It's the time of year when folks head towards the mountains to see the fall foliage. Those colorful leaf displays are coming just a little behind schedule.

Peak fall leaf viewing would usually be this weekend, but with temperatures remaining summer-like through September and into October, that's changed. The onset of fall colors is delayed for about a week. 

Dr. Howard Neufeld is a plant physiologist at Appalachian State University and a leaf expert who writes the university's Fall Color Report. He says that due to drought conditions as well, some more sensitive trees did start dropping their leaves early, but not all.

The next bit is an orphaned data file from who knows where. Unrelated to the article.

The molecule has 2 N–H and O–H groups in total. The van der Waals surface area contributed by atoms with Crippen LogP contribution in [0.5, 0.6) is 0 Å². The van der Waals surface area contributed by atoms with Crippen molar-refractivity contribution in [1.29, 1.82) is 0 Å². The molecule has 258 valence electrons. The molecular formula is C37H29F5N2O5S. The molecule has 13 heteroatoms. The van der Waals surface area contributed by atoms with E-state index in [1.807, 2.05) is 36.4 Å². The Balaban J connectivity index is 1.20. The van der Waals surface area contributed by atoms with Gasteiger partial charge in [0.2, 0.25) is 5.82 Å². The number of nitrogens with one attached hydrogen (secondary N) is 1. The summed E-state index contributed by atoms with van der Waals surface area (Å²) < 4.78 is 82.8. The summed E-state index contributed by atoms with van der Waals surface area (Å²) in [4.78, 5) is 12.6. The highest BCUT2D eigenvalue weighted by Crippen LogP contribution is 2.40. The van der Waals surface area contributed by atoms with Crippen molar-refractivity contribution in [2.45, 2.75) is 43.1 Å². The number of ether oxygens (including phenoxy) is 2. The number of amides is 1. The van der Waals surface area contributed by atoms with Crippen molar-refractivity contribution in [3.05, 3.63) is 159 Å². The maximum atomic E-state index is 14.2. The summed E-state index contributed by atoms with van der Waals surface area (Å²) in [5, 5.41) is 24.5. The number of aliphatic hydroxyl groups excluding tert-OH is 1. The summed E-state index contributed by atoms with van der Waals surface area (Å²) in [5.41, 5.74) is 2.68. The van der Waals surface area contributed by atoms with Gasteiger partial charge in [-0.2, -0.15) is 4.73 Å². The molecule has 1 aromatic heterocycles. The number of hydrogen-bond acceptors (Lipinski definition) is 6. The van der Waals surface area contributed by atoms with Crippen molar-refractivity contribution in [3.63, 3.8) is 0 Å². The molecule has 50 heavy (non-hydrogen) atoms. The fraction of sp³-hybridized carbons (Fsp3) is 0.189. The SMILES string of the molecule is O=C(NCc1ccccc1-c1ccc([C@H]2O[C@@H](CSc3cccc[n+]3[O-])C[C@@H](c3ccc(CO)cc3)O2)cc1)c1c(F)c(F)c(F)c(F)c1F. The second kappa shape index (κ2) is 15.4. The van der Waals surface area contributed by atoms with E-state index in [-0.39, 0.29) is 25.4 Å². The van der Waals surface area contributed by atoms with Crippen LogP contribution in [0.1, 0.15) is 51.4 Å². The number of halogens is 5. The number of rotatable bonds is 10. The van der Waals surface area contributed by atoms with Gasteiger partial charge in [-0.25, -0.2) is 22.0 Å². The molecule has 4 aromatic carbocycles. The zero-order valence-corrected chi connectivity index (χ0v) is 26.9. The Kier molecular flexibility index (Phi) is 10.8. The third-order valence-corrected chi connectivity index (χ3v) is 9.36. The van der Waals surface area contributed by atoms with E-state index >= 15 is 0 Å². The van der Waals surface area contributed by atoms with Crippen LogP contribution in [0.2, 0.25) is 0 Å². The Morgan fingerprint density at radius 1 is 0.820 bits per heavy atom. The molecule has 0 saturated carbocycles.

“Most of the trees in the woods are fairly large and have extensive root systems,” says Neufeld. “So even a 7-week drought, even though it stressed the trees, I don't think it would eliminate their ability to go through fall color. It might shorten the duration of the season, but with this rain we just had, it may alleviate that problem.”

While mountain leaves are off schedule, Neufeld says things should be about the same in the Piedmont, with colors peaking between the first and third weeks of November.

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